Divestment Roadshow: The knowledge is in the room
Sunday, February 23, 2014:
At the end of my presentation, I pose three questions for campaigns to discuss in small groups:
How could being part of a national network help your campaign?
If you were in a room with divestment students from around the country, what would you share? What questions would you ask?
If all of us in this network committed to working together for the next 3 years, what would be possible? What goals should we have, and what strategies to achieve them?
(Folks from Tufts, Brandeis, and outside the college discussing Network potential)
The seeds for a successful and powerful network are already in the room. Over and over, folks are saying the same things. At American University, the storytelling ninjas, at Georgetown, in the thriving metropolis at NYU, the folks showing up in Boston at Brandeis, Tufts, Northeastern, and the three schools that converged in Western Mass (Mt. Holyoke, UMass Amherst, Smith), all the way up to our last stop at Brown, who has heard “No” from their administration–We All Need:
1. A better sense of what’s going on everywhere else
Student campaigns are all doing amazing things–using creative new tactics, getting to new stages in their campaign, compiling resources on certain companies, even making mistakes and learning from them. The entire movement can benefit from sharing those resources, but also just knowing where we all stand. Pointing to other campaigns and what is happening there is a tool for greater power. College administrations are sharing strategies on this, we can be sure–we can be just as connected and powerful.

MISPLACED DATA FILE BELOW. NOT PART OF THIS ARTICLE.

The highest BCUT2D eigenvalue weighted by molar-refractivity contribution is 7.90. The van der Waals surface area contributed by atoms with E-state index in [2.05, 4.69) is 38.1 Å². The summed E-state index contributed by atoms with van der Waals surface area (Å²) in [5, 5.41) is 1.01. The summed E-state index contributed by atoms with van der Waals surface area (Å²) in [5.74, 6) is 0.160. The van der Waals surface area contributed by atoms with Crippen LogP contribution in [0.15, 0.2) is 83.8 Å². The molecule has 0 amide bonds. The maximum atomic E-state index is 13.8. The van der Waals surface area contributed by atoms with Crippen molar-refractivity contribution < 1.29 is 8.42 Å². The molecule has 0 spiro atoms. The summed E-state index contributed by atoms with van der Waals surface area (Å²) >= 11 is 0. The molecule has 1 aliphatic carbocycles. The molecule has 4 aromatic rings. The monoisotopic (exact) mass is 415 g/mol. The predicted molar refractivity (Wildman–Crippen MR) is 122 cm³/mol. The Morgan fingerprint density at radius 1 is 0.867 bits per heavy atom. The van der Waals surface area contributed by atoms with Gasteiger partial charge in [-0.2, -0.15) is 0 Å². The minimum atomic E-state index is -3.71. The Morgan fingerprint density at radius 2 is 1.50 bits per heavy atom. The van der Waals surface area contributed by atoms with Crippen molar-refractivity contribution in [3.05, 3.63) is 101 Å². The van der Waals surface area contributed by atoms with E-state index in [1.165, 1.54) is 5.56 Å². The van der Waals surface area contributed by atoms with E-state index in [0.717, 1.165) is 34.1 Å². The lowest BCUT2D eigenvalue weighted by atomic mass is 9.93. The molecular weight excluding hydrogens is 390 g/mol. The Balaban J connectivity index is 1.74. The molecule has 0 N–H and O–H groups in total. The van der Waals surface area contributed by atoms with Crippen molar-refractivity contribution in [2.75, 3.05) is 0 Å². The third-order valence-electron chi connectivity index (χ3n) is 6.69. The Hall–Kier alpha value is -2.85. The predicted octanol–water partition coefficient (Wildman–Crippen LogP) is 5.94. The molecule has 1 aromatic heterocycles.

2. Training, Student Mentorship, and Skill-Sharing
Students want skills! How do you reach the student body and alumni–recruit, petition, door-knock, phonebank? How do you run fun and anti-oppressive meetings, how do you move people up the leadership ladder and maintain a strong campaign through time? We need to be mentoring each other, and that’s a big part of Assembly calls, the Mentorship working group, and in-person meetings for workshops and trainings, like the Divestment Meet-up before XL Dissent and the Convergence.
3. Regional Networks
The most successful roadshow stops by far were areas with existing networks, where schools had set up relationships and had worked together before and came together for a shared training. Many regions have more than one school with a divestment campaign–how can regional networks get off the ground? How can they be used as vehicles for in-person meetings that facilitate mentorship and coordinated action, both on a and off-campus? These ideas can materialize through the Network as a central hub.
When I was preparing for this roadshow, and the thought of undertaking “pitching” the Network to dozens of students felt like an existential threat, my friend and fellow Maypop member Will told me something that really helped me. “It isn’t about what you say. It’s about building relationships. If you get even 3 students fired up and committed to working with the Network, the Roadshow will be a roaring success.”
I don’t know how many students became committed to the Network. But I became 10 times as committed to working beside students. All these people I met are the young people in my movement. I’ve seen the faces and hear the voices now, eaten chips and salsa with you all, and hear what we all need. Through this network, we’re building relationships with the fellow activists who will continue to fight for climate justice for the next 3, 5, 15 years. Building a movement strong enough to win real solutions to climate change’s injustice means supporting each other to grow as leaders now.